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A study on posidonia oceanica (l.) delile, 1813 seagrass meadows in the levant sea

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2007
Çelebi, Billur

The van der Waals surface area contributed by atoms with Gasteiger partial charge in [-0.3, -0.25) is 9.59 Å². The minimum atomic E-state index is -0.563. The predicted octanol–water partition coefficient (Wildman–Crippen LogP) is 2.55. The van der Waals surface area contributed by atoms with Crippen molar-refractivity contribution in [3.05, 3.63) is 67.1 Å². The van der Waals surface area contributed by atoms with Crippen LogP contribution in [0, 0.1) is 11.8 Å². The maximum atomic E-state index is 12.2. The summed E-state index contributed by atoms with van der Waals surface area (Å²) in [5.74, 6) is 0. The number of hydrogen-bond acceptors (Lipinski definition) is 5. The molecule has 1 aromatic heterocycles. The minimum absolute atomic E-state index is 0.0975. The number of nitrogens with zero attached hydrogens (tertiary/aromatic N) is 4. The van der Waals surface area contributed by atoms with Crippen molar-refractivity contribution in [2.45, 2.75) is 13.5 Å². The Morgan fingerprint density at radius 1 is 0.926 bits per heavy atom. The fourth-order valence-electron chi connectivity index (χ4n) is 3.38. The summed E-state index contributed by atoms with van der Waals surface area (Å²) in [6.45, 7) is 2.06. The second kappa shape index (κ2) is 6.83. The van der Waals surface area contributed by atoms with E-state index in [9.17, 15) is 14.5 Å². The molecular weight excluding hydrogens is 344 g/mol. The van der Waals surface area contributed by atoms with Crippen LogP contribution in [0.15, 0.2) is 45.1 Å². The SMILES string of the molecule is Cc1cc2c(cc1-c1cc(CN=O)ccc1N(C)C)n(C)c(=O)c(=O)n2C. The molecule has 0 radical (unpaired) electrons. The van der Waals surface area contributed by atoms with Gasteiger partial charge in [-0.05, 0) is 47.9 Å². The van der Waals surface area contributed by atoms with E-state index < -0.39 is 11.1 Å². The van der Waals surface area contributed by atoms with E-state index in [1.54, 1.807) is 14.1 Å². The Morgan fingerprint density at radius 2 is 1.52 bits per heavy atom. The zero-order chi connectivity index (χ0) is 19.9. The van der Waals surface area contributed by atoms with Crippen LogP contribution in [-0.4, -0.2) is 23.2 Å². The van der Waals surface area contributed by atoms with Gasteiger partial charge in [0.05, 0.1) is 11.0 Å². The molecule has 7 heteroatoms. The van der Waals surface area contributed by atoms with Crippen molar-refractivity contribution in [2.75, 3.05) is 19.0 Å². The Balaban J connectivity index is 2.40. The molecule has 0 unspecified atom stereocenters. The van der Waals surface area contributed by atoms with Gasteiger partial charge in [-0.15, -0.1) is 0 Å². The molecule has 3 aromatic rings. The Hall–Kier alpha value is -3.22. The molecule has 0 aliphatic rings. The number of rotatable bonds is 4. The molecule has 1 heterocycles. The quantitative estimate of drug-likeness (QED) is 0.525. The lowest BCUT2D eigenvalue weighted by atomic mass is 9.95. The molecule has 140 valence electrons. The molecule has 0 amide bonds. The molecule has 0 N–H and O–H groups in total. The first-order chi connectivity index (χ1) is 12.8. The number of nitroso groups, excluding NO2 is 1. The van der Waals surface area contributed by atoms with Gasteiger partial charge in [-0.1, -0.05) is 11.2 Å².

In this thesis, the distribution and state of Posidonia oceanica meadows along the Turkish coast of the north eastern Mediterranean was investigated. The study area was a unique site due to the presence of eastern geographical limit of Posidonia oceanica meadows in Mediterranean Sea. It was aimed to assess the possible reasons of the absence and/or regression in relation to environmental changes. The study was conducted from September 2004 to January 2007 in 5 main regions between Anamur/Mersin and Samandag/Hatay. The regions were determined according to the presence/absence of Posidonia oceanica meadows; 1 region including the boundary meadow at the geographical distribution limit, 1 region western and 3 regions eastern to that boundary meadow. To describe the hydrological characteristics of the study area temperature, salinity and light were measured as abiotic descriptors. Additionally sedimentological analysis was carried out to check the suitability of the substrate type for Posidonia oceanica colonization. The main differences between the regions were found in temperature and light conditions. Both, the recordings of temperature loggers at 10 and 15 meter depths and the sea surface temperature retrieved from satellite (NOAA-AVHRR) showed that the eastern stations with no Posidonia oceanica meadows were warmer than the western stations. Consequently in this study the maximum tolerable temperature limit for Posidonia oceanica growth was determined as 28.4°C from the data collected by the temperature loggers placed to natural meadows near to the boundary meadow. Generally, the whole study area had a limiting light condition for seagrass growth due to low penetration depths of the 10% of surface irradiation. This was a generalized minimum light requirement for growth of seagrasses. Especially in Mersin and Iskenderun bays the minimum required light level did not reached deeper than 10 meter depths in coastal stations. The biological parameters of the Posidonia oceanica meadows were investigated under 3 complementary methods in the first two regions. The structural descriptors were measured in-situ. The lowest shoot density and leaf lengths were found to be in boundary meadow. This meadow had also the lowest depth limit among other stations. The functional descriptors were examined by the lepidochronological and phenological analysis in laboratory. Most of the measurements varied either with respect to depth or among stations according to the abiotic factors of the stations. The lepidochronological cycles obtained from sheath thicknesses were further correlated with abiotic descriptors via a mathematical model. Finally, the first transplantation experiment of Posidonia oceanica along Turkish coasts has been conducted in 2 regions where presently no meadows exist. The survival of cuttings in one station indicated the success of the methodology, while the failure in other stations provided information on the possible reasons of absence/degradation of natural meadows in the area. These included the destructive impact of bottom trawling, the high pressure of grazing (the potential causes of Lessepsian migration) and the long term changes in climate resulting in alterations of environmental conditions such as increasing temperature and reduced light penetration.